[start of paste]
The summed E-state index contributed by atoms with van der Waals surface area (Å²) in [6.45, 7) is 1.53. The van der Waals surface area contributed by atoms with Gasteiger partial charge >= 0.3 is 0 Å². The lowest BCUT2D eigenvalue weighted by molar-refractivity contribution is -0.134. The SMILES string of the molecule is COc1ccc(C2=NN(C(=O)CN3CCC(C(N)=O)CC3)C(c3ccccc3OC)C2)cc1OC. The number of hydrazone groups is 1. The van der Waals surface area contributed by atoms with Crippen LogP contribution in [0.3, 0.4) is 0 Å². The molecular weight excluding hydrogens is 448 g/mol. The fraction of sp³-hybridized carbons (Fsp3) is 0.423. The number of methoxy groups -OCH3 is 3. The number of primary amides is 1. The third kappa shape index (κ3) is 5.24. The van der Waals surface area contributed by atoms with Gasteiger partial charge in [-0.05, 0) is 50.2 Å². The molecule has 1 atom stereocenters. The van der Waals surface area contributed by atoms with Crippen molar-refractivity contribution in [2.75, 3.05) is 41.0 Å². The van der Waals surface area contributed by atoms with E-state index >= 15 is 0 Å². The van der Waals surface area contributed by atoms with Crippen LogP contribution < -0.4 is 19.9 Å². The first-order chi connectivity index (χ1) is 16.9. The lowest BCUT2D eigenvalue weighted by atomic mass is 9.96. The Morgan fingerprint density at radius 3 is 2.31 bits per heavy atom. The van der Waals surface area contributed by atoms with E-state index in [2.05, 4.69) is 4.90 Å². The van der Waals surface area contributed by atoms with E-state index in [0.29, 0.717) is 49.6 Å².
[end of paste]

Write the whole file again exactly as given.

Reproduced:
The summed E-state index contributed by atoms with van der Waals surface area (Å²) in [6.45, 7) is 1.53. The van der Waals surface area contributed by atoms with Gasteiger partial charge >= 0.3 is 0 Å². The lowest BCUT2D eigenvalue weighted by molar-refractivity contribution is -0.134. The SMILES string of the molecule is COc1ccc(C2=NN(C(=O)CN3CCC(C(N)=O)CC3)C(c3ccccc3OC)C2)cc1OC. The number of hydrazone groups is 1. The van der Waals surface area contributed by atoms with Crippen LogP contribution in [0.3, 0.4) is 0 Å². The molecular weight excluding hydrogens is 448 g/mol. The fraction of sp³-hybridized carbons (Fsp3) is 0.423. The number of methoxy groups -OCH3 is 3. The number of primary amides is 1. The third kappa shape index (κ3) is 5.24. The van der Waals surface area contributed by atoms with Gasteiger partial charge in [-0.05, 0) is 50.2 Å². The molecule has 1 atom stereocenters. The van der Waals surface area contributed by atoms with Crippen molar-refractivity contribution in [2.75, 3.05) is 41.0 Å². The van der Waals surface area contributed by atoms with E-state index >= 15 is 0 Å². The van der Waals surface area contributed by atoms with Crippen LogP contribution < -0.4 is 19.9 Å². The first-order chi connectivity index (χ1) is 16.9. The lowest BCUT2D eigenvalue weighted by atomic mass is 9.96. The Morgan fingerprint density at radius 3 is 2.31 bits per heavy atom. The van der Waals surface area contributed by atoms with E-state index in [2.05, 4.69) is 4.90 Å². The van der Waals surface area contributed by atoms with E-state index in [0.29, 0.717) is 49.6 Å².